Oh Shit! How to Deal When Things Go Sideways on Your Wedding Day
Oct 1, 2020
As a coordinator, I run weddings like stage productions, and the bride is the front-row audience. She won’t know that something went wrong until the next day, unless it happened directly to her or someone opens their fat mouth and tells her. I make a point of preparedness and am thankful for my ability to think quickly and solve a problem with creativity. However, there are some things that are just unavoidable. They don’t make your big day any less perfect, and come with the added bonus of a story that you can tell for decades.
Here’s what went wrong at my wedding:
- My MOH had a heel break off just before the ceremony
- My veil fell out as I walked down the aisle
- My coordinator couldn’t find my table numbers
- My mom insisted on moving the sweetheart table across the room (and my coordinator helped her do it)
- There was a power outage during the reception that lasted at least thirty minutes
Here’s how I dealt with them:
- I gave my MOH my flats and wore my reception flip-flops down the aisle
- My MOH tucked my veil back in at the altar (which resulted in some super cute photos)
- My coordinator pointed folks to their tables and everything was fine
- The table looked fine where they put it and I let it go
- The photographer and videographer pulled out their extra lighting and the best man whipped out a portable Bluetooth speaker for the deejay – we laughed and partied and the photos looked amazing
At the end of the day, the key was the mantra that I had adopted in the two weeks leading up to my wedding. I channeled my inner Bill Murray and said to myself, “It just doesn’t matter.” I can’t tell you how many times I said that – to myself, to my husband, to my bridal party, to my vendors – and in the end, it didn’t matter. I still had an amazing time and so did all of my guests, the photos still looked fabulous, no one was hurt or starved or traumatized.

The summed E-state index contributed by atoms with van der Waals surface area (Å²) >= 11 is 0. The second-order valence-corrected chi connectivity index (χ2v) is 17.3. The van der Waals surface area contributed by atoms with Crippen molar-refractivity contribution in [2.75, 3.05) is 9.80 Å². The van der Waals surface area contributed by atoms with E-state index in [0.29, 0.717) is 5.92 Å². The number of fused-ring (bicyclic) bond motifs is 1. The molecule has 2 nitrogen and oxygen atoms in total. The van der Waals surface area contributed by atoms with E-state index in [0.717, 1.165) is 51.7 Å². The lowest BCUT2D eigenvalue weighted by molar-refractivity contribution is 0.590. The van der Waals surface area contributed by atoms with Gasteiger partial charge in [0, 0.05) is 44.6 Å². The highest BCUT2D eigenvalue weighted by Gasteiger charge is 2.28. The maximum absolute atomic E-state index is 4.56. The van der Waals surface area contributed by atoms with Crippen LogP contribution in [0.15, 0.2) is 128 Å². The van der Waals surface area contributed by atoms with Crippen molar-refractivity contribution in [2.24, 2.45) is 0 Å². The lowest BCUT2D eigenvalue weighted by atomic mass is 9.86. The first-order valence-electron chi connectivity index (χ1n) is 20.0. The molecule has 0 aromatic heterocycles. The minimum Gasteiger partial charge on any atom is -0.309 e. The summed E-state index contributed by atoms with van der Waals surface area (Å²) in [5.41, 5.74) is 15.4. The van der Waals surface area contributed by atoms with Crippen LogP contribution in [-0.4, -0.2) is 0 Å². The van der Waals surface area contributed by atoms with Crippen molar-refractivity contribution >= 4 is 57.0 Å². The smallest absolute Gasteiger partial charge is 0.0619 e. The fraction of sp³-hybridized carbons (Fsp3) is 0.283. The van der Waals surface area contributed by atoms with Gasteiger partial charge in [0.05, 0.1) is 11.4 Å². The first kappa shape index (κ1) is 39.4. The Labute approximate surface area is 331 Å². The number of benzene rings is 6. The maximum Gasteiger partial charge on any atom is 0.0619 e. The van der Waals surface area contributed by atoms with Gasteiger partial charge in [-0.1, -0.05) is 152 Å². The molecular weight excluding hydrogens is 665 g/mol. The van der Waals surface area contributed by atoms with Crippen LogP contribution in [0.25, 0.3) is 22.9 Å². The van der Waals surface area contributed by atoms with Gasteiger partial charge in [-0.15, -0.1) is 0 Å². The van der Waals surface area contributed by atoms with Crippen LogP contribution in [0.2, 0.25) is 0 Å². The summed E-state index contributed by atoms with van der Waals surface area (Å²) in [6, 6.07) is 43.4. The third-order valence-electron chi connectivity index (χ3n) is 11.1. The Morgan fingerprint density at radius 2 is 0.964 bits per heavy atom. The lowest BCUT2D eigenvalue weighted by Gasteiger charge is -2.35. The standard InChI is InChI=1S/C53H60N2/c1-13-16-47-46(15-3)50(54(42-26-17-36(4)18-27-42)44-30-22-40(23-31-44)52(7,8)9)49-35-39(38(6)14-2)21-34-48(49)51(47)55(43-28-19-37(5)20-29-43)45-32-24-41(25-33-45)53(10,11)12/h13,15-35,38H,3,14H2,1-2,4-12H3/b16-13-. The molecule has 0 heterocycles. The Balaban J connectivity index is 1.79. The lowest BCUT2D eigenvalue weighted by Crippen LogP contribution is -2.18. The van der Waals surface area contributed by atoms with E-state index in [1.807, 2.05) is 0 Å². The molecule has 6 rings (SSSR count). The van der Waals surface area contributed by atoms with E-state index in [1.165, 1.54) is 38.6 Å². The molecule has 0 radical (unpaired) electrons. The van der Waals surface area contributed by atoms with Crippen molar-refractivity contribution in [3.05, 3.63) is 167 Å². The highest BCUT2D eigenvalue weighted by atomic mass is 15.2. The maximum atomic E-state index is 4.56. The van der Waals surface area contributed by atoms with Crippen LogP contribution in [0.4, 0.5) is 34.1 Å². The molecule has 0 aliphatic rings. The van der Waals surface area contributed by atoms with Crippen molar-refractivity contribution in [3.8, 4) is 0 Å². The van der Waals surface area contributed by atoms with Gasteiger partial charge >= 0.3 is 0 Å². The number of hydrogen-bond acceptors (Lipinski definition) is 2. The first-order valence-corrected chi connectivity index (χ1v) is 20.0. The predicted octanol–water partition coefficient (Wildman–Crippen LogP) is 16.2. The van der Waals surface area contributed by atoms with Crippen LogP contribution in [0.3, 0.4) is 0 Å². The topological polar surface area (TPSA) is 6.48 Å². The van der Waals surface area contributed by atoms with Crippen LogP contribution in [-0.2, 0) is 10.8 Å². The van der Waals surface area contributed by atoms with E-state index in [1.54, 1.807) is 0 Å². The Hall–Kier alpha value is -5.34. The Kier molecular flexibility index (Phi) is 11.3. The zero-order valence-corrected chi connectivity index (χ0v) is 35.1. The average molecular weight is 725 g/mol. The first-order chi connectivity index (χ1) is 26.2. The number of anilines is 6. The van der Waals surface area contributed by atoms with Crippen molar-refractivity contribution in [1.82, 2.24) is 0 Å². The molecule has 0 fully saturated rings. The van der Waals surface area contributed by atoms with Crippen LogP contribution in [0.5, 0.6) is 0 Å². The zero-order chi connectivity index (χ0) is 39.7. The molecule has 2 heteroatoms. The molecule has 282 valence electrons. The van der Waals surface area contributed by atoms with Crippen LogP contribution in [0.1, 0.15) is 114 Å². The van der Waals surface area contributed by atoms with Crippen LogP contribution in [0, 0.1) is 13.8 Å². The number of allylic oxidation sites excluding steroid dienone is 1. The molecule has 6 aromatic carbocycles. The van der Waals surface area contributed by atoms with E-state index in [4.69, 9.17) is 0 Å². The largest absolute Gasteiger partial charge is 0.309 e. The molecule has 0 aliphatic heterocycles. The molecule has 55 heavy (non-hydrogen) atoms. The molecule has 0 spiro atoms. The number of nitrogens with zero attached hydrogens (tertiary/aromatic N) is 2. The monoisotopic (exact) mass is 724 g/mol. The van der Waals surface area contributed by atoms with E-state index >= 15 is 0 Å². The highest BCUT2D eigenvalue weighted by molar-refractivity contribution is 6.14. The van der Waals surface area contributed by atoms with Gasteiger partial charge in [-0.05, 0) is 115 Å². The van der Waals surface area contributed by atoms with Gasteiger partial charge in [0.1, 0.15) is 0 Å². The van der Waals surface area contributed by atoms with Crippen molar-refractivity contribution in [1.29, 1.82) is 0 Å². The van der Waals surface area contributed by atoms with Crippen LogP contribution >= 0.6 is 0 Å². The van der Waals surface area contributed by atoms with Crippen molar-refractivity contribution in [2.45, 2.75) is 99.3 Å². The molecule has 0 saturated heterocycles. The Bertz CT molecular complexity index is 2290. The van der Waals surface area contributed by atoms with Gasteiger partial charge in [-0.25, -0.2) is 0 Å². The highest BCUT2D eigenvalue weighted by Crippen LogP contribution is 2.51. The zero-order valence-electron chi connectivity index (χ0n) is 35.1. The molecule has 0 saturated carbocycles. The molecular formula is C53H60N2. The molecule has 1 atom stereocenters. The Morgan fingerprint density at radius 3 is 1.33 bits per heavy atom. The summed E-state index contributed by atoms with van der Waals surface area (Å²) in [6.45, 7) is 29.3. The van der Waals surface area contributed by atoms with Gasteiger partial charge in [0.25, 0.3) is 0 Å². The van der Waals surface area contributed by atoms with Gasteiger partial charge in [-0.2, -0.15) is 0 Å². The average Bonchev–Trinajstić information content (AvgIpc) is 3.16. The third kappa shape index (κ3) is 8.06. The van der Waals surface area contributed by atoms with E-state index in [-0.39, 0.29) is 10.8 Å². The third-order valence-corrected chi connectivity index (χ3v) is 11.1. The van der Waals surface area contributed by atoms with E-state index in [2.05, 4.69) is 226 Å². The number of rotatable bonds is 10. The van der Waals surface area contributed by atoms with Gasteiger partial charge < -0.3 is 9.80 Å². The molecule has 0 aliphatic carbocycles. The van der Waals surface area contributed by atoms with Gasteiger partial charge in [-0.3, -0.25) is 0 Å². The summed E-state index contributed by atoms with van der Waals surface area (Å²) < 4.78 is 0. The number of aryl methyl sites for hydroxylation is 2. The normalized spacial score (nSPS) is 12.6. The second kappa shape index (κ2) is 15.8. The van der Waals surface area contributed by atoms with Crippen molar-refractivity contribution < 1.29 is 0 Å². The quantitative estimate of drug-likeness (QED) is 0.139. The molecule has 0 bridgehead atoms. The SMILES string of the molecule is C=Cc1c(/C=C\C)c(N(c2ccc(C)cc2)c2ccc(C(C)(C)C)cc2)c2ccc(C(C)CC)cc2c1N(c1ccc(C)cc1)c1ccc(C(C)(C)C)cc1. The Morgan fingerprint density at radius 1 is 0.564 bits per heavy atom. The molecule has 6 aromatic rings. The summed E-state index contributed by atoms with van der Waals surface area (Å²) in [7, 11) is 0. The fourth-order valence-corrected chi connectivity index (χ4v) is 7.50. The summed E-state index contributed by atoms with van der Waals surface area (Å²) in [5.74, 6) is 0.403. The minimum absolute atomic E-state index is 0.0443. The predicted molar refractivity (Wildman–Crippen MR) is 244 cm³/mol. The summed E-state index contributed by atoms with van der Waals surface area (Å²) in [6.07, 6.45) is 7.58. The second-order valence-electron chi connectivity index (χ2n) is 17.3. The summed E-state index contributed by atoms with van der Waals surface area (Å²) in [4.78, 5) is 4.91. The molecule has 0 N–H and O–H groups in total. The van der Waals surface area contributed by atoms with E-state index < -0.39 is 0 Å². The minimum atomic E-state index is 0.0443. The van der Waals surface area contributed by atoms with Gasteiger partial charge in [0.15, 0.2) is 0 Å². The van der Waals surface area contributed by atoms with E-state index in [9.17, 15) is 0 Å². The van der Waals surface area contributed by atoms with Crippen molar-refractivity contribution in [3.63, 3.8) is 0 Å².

First, have a plan for the predictable things, like rain. Don’t refuse to make a rainy day plan because you don’t want to jinx your outdoor ceremony. Consider other parts of your ceremony and reception and how they could go wrong, and talk them out with your coordinator. Bring an extra pair of shoes (or two). Make a plan, share it with your vendor team, and be mentally prepared for the plan to change on the spot. If that means having champagne before the ceremony, so be it.
When something goes wrong, trust your professionals. You hired your vendors because they know what they’re doing and, no matter what goes wrong, they’ve probably seen it before and can come up with something. There’s only so prepared a vendor can be, but you’ll also have full access to my Oh Shit Kit that covers a lot of emergencies. Besides the kit, I carry spares of almost everything in my car on wedding days, from plates to a cake knife to a camera.
Most importantly, accept it now that something will go wrong on your big day. It doesn’t matter how much you plan, or if your rehearsal took six hours, or how prepared your vendor team is – something will inevitably go wrong. If you accept it now, it will be easier to laugh it off in the moment. It might seem like a tragedy in the moment, but don’t let it ruin your day. So long as you and your spouse are married by midnight, call the wedding a success.